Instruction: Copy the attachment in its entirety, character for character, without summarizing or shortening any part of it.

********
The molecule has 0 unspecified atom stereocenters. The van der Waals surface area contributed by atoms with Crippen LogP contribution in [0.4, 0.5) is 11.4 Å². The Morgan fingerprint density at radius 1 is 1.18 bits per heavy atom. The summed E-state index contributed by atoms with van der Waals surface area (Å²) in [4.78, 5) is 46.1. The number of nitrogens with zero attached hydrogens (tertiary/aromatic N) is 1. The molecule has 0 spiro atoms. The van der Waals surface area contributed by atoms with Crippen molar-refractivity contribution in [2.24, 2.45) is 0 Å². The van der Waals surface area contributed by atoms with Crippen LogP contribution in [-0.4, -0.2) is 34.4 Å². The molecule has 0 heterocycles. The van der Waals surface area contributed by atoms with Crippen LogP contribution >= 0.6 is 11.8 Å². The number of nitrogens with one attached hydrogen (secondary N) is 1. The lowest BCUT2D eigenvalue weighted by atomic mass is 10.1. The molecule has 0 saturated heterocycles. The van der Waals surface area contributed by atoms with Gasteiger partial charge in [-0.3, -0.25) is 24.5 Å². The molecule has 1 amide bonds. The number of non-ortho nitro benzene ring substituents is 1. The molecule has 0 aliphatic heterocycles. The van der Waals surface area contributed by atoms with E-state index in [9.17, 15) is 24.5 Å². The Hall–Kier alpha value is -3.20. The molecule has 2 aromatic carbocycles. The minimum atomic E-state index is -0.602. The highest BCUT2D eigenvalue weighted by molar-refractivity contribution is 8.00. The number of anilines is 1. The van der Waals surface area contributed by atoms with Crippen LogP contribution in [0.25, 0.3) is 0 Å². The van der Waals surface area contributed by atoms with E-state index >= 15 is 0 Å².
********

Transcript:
The molecule has 0 unspecified atom stereocenters. The van der Waals surface area contributed by atoms with Crippen LogP contribution in [0.4, 0.5) is 11.4 Å². The Morgan fingerprint density at radius 1 is 1.18 bits per heavy atom. The summed E-state index contributed by atoms with van der Waals surface area (Å²) in [4.78, 5) is 46.1. The number of nitrogens with zero attached hydrogens (tertiary/aromatic N) is 1. The molecule has 0 spiro atoms. The van der Waals surface area contributed by atoms with Crippen molar-refractivity contribution in [2.24, 2.45) is 0 Å². The van der Waals surface area contributed by atoms with Crippen LogP contribution in [-0.4, -0.2) is 34.4 Å². The molecule has 0 heterocycles. The van der Waals surface area contributed by atoms with Crippen LogP contribution >= 0.6 is 11.8 Å². The number of nitrogens with one attached hydrogen (secondary N) is 1. The lowest BCUT2D eigenvalue weighted by atomic mass is 10.1. The molecule has 0 saturated heterocycles. The van der Waals surface area contributed by atoms with Gasteiger partial charge in [-0.3, -0.25) is 24.5 Å². The molecule has 1 amide bonds. The number of non-ortho nitro benzene ring substituents is 1. The molecule has 0 aliphatic heterocycles. The van der Waals surface area contributed by atoms with E-state index in [9.17, 15) is 24.5 Å². The Hall–Kier alpha value is -3.20. The molecule has 2 aromatic carbocycles. The minimum atomic E-state index is -0.602. The highest BCUT2D eigenvalue weighted by molar-refractivity contribution is 8.00. The number of anilines is 1. The van der Waals surface area contributed by atoms with Crippen LogP contribution in [0.25, 0.3) is 0 Å². The van der Waals surface area contributed by atoms with E-state index >= 15 is 0 Å².